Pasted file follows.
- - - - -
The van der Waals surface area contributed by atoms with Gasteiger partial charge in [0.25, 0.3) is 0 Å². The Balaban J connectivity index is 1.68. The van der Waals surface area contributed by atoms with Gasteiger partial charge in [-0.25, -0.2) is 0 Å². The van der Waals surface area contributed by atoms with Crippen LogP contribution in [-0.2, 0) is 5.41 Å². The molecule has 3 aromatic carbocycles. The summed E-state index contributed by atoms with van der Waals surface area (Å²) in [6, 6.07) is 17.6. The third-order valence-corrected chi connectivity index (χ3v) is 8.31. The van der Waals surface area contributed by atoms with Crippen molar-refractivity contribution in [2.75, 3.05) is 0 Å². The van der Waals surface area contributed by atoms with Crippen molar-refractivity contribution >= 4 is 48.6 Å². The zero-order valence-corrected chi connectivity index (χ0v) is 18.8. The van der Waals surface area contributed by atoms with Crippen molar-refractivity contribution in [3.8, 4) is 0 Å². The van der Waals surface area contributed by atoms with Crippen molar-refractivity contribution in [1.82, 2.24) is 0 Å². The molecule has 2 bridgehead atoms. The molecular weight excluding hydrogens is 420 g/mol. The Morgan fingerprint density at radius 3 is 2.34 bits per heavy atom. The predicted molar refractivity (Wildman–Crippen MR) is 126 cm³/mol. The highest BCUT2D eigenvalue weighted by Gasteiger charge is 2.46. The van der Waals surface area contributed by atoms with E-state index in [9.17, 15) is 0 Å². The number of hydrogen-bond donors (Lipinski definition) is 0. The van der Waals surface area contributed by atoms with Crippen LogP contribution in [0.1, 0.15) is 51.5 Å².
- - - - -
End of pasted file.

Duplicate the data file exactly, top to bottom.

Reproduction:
The van der Waals surface area contributed by atoms with Gasteiger partial charge in [0.25, 0.3) is 0 Å². The Balaban J connectivity index is 1.68. The van der Waals surface area contributed by atoms with Gasteiger partial charge in [-0.25, -0.2) is 0 Å². The van der Waals surface area contributed by atoms with Crippen LogP contribution in [-0.2, 0) is 5.41 Å². The molecule has 3 aromatic carbocycles. The summed E-state index contributed by atoms with van der Waals surface area (Å²) in [6, 6.07) is 17.6. The third-order valence-corrected chi connectivity index (χ3v) is 8.31. The van der Waals surface area contributed by atoms with Crippen molar-refractivity contribution in [2.75, 3.05) is 0 Å². The van der Waals surface area contributed by atoms with Crippen molar-refractivity contribution >= 4 is 48.6 Å². The zero-order valence-corrected chi connectivity index (χ0v) is 18.8. The van der Waals surface area contributed by atoms with Crippen molar-refractivity contribution in [3.8, 4) is 0 Å². The van der Waals surface area contributed by atoms with Crippen molar-refractivity contribution in [1.82, 2.24) is 0 Å². The molecule has 2 bridgehead atoms. The molecular weight excluding hydrogens is 420 g/mol. The Morgan fingerprint density at radius 3 is 2.34 bits per heavy atom. The predicted molar refractivity (Wildman–Crippen MR) is 126 cm³/mol. The highest BCUT2D eigenvalue weighted by Gasteiger charge is 2.46. The van der Waals surface area contributed by atoms with E-state index in [9.17, 15) is 0 Å². The number of hydrogen-bond donors (Lipinski definition) is 0. The van der Waals surface area contributed by atoms with Crippen LogP contribution in [0.1, 0.15) is 51.5 Å².